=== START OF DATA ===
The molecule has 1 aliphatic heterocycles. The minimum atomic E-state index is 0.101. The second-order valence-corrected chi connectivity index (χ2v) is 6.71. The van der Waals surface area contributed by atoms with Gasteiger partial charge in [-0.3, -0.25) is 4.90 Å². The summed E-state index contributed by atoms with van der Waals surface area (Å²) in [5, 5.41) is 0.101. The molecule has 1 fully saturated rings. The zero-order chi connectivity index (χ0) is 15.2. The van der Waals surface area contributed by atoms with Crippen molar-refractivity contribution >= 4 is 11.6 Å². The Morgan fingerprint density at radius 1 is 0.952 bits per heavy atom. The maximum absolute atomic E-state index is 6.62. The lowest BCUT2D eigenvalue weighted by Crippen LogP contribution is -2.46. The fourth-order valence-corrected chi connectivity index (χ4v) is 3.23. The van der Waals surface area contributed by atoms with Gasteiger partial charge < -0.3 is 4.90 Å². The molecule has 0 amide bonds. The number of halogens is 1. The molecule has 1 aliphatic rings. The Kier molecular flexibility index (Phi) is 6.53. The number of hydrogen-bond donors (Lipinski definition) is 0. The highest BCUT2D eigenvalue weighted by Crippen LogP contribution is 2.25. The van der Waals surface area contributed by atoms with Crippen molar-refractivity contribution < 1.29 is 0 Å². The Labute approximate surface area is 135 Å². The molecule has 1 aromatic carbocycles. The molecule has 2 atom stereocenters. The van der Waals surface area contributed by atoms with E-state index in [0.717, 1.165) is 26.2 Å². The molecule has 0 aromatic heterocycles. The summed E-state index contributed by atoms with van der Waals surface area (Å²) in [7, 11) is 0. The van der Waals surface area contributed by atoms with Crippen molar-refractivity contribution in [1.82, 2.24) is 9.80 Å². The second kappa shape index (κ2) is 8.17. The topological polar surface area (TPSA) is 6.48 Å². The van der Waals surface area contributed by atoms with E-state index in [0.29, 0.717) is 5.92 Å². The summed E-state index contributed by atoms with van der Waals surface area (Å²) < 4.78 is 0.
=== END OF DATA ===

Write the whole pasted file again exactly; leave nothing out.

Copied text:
The molecule has 1 aliphatic heterocycles. The minimum atomic E-state index is 0.101. The second-order valence-corrected chi connectivity index (χ2v) is 6.71. The van der Waals surface area contributed by atoms with Gasteiger partial charge in [-0.3, -0.25) is 4.90 Å². The summed E-state index contributed by atoms with van der Waals surface area (Å²) in [5, 5.41) is 0.101. The molecule has 1 fully saturated rings. The zero-order chi connectivity index (χ0) is 15.2. The van der Waals surface area contributed by atoms with Crippen molar-refractivity contribution >= 4 is 11.6 Å². The Morgan fingerprint density at radius 1 is 0.952 bits per heavy atom. The maximum absolute atomic E-state index is 6.62. The lowest BCUT2D eigenvalue weighted by Crippen LogP contribution is -2.46. The fourth-order valence-corrected chi connectivity index (χ4v) is 3.23. The van der Waals surface area contributed by atoms with Gasteiger partial charge < -0.3 is 4.90 Å². The molecule has 0 amide bonds. The number of halogens is 1. The molecule has 1 aliphatic rings. The Kier molecular flexibility index (Phi) is 6.53. The number of hydrogen-bond donors (Lipinski definition) is 0. The highest BCUT2D eigenvalue weighted by Crippen LogP contribution is 2.25. The van der Waals surface area contributed by atoms with Crippen molar-refractivity contribution < 1.29 is 0 Å². The Labute approximate surface area is 135 Å². The molecule has 1 aromatic carbocycles. The molecule has 2 atom stereocenters. The van der Waals surface area contributed by atoms with E-state index in [0.717, 1.165) is 26.2 Å². The molecule has 0 aromatic heterocycles. The summed E-state index contributed by atoms with van der Waals surface area (Å²) in [7, 11) is 0. The van der Waals surface area contributed by atoms with Crippen molar-refractivity contribution in [1.82, 2.24) is 9.80 Å². The second kappa shape index (κ2) is 8.17. The topological polar surface area (TPSA) is 6.48 Å². The van der Waals surface area contributed by atoms with E-state index in [0.29, 0.717) is 5.92 Å². The summed E-state index contributed by atoms with van der Waals surface area (Å²) < 4.78 is 0.